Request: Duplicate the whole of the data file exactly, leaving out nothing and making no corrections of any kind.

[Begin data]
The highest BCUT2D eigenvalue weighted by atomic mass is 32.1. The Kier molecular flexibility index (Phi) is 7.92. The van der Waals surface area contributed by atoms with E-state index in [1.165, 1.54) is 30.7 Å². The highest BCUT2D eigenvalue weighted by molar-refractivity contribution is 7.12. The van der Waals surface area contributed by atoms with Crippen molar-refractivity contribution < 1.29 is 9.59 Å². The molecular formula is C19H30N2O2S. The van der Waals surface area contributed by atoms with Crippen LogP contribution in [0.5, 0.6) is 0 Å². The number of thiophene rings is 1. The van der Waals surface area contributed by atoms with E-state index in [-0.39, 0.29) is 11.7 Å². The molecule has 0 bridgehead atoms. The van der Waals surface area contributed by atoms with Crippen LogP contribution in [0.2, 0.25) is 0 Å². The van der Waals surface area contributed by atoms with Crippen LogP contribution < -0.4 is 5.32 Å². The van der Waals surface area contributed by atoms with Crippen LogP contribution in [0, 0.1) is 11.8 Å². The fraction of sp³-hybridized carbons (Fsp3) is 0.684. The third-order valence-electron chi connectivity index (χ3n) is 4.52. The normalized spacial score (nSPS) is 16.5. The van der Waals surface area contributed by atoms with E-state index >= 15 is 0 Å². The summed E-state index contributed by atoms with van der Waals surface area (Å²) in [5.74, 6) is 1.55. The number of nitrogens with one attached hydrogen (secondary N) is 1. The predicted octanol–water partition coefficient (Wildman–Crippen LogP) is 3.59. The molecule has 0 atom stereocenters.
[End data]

The highest BCUT2D eigenvalue weighted by atomic mass is 32.1. The Kier molecular flexibility index (Phi) is 7.92. The van der Waals surface area contributed by atoms with E-state index in [1.165, 1.54) is 30.7 Å². The highest BCUT2D eigenvalue weighted by molar-refractivity contribution is 7.12. The van der Waals surface area contributed by atoms with Crippen molar-refractivity contribution < 1.29 is 9.59 Å². The molecular formula is C19H30N2O2S. The van der Waals surface area contributed by atoms with Crippen LogP contribution in [0.5, 0.6) is 0 Å². The number of thiophene rings is 1. The van der Waals surface area contributed by atoms with E-state index in [-0.39, 0.29) is 11.7 Å². The molecule has 0 bridgehead atoms. The van der Waals surface area contributed by atoms with Crippen LogP contribution in [0.2, 0.25) is 0 Å². The van der Waals surface area contributed by atoms with Crippen LogP contribution < -0.4 is 5.32 Å². The van der Waals surface area contributed by atoms with Crippen LogP contribution in [0, 0.1) is 11.8 Å². The fraction of sp³-hybridized carbons (Fsp3) is 0.684. The third-order valence-electron chi connectivity index (χ3n) is 4.52. The normalized spacial score (nSPS) is 16.5. The van der Waals surface area contributed by atoms with E-state index >= 15 is 0 Å². The summed E-state index contributed by atoms with van der Waals surface area (Å²) in [5.74, 6) is 1.55. The number of nitrogens with one attached hydrogen (secondary N) is 1. The predicted octanol–water partition coefficient (Wildman–Crippen LogP) is 3.59. The molecule has 0 atom stereocenters.